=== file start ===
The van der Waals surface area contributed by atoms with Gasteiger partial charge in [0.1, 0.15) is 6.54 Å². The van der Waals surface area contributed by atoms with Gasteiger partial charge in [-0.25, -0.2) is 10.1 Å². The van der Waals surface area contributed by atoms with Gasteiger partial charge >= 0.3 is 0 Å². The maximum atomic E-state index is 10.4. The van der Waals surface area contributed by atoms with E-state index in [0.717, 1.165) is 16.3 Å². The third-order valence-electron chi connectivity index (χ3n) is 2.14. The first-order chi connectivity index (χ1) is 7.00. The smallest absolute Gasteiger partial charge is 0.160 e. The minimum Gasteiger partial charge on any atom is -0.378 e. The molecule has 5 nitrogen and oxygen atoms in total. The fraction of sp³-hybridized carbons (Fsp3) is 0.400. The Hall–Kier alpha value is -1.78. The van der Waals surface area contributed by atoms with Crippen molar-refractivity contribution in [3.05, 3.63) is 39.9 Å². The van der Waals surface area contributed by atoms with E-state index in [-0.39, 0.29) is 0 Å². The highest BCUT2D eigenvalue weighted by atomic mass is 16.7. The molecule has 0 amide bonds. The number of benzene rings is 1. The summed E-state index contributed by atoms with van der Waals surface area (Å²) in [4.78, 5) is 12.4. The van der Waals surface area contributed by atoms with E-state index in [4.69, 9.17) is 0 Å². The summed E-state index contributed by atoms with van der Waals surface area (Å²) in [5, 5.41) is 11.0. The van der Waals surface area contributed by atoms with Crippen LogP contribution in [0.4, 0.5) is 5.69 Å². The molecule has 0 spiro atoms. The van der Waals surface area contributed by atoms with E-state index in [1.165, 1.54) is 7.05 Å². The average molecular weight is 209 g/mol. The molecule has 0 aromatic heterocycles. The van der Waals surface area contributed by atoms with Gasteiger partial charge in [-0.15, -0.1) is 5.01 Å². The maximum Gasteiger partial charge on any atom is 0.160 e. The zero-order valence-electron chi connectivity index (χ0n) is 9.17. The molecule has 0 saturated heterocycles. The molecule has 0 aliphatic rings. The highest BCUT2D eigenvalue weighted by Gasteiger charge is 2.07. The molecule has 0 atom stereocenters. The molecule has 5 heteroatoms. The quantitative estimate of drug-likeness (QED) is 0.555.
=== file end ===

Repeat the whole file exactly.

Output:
The van der Waals surface area contributed by atoms with Gasteiger partial charge in [0.1, 0.15) is 6.54 Å². The van der Waals surface area contributed by atoms with Gasteiger partial charge in [-0.25, -0.2) is 10.1 Å². The van der Waals surface area contributed by atoms with Gasteiger partial charge >= 0.3 is 0 Å². The maximum atomic E-state index is 10.4. The van der Waals surface area contributed by atoms with E-state index in [0.717, 1.165) is 16.3 Å². The third-order valence-electron chi connectivity index (χ3n) is 2.14. The first-order chi connectivity index (χ1) is 7.00. The smallest absolute Gasteiger partial charge is 0.160 e. The minimum Gasteiger partial charge on any atom is -0.378 e. The molecule has 5 nitrogen and oxygen atoms in total. The fraction of sp³-hybridized carbons (Fsp3) is 0.400. The Hall–Kier alpha value is -1.78. The van der Waals surface area contributed by atoms with Crippen molar-refractivity contribution in [3.05, 3.63) is 39.9 Å². The van der Waals surface area contributed by atoms with E-state index in [-0.39, 0.29) is 0 Å². The highest BCUT2D eigenvalue weighted by atomic mass is 16.7. The molecule has 0 amide bonds. The number of benzene rings is 1. The summed E-state index contributed by atoms with van der Waals surface area (Å²) in [4.78, 5) is 12.4. The van der Waals surface area contributed by atoms with E-state index in [4.69, 9.17) is 0 Å². The summed E-state index contributed by atoms with van der Waals surface area (Å²) in [5, 5.41) is 11.0. The van der Waals surface area contributed by atoms with Crippen LogP contribution in [0.4, 0.5) is 5.69 Å². The molecule has 0 spiro atoms. The van der Waals surface area contributed by atoms with E-state index in [1.165, 1.54) is 7.05 Å². The average molecular weight is 209 g/mol. The molecule has 0 aromatic heterocycles. The van der Waals surface area contributed by atoms with Gasteiger partial charge in [-0.15, -0.1) is 5.01 Å². The maximum Gasteiger partial charge on any atom is 0.160 e. The zero-order valence-electron chi connectivity index (χ0n) is 9.17. The molecule has 0 saturated heterocycles. The molecule has 0 aliphatic rings. The highest BCUT2D eigenvalue weighted by Gasteiger charge is 2.07. The molecule has 0 atom stereocenters. The molecule has 5 heteroatoms. The quantitative estimate of drug-likeness (QED) is 0.555.